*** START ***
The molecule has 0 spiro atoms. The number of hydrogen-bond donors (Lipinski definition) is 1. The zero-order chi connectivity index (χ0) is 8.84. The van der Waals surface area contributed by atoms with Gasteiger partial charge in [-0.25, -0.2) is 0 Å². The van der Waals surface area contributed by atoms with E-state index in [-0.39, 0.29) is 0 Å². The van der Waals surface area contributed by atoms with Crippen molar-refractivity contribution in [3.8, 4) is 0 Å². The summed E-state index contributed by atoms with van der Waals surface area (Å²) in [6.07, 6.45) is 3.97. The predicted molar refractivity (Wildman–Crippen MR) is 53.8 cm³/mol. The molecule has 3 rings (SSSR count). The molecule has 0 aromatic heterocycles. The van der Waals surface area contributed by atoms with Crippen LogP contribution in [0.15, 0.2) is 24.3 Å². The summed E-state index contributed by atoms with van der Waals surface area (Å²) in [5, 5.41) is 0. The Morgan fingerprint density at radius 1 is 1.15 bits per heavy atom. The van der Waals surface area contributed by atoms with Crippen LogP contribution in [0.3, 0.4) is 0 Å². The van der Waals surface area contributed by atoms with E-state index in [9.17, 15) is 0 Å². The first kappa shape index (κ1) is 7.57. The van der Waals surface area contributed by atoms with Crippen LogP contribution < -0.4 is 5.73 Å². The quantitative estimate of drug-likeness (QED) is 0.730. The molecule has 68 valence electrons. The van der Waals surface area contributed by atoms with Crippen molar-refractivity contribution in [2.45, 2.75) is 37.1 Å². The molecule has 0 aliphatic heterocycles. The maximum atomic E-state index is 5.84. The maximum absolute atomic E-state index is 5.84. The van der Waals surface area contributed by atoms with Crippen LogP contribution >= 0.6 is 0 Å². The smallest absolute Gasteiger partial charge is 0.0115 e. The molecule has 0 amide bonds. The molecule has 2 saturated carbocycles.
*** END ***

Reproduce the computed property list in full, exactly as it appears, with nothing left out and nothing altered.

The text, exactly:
The molecule has 0 spiro atoms. The number of hydrogen-bond donors (Lipinski definition) is 1. The zero-order chi connectivity index (χ0) is 8.84. The van der Waals surface area contributed by atoms with Gasteiger partial charge in [-0.25, -0.2) is 0 Å². The van der Waals surface area contributed by atoms with E-state index in [-0.39, 0.29) is 0 Å². The van der Waals surface area contributed by atoms with Crippen molar-refractivity contribution in [3.8, 4) is 0 Å². The summed E-state index contributed by atoms with van der Waals surface area (Å²) in [6.07, 6.45) is 3.97. The predicted molar refractivity (Wildman–Crippen MR) is 53.8 cm³/mol. The molecule has 3 rings (SSSR count). The molecule has 0 aromatic heterocycles. The van der Waals surface area contributed by atoms with Crippen LogP contribution in [0.15, 0.2) is 24.3 Å². The summed E-state index contributed by atoms with van der Waals surface area (Å²) in [5, 5.41) is 0. The Morgan fingerprint density at radius 1 is 1.15 bits per heavy atom. The van der Waals surface area contributed by atoms with Crippen LogP contribution in [0.3, 0.4) is 0 Å². The van der Waals surface area contributed by atoms with E-state index in [9.17, 15) is 0 Å². The first kappa shape index (κ1) is 7.57. The van der Waals surface area contributed by atoms with Crippen LogP contribution < -0.4 is 5.73 Å². The quantitative estimate of drug-likeness (QED) is 0.730. The molecule has 68 valence electrons. The van der Waals surface area contributed by atoms with Crippen molar-refractivity contribution in [2.45, 2.75) is 37.1 Å². The molecule has 0 aliphatic heterocycles. The maximum atomic E-state index is 5.84. The maximum absolute atomic E-state index is 5.84. The van der Waals surface area contributed by atoms with Crippen LogP contribution >= 0.6 is 0 Å². The smallest absolute Gasteiger partial charge is 0.0115 e. The molecule has 0 amide bonds. The molecule has 2 saturated carbocycles.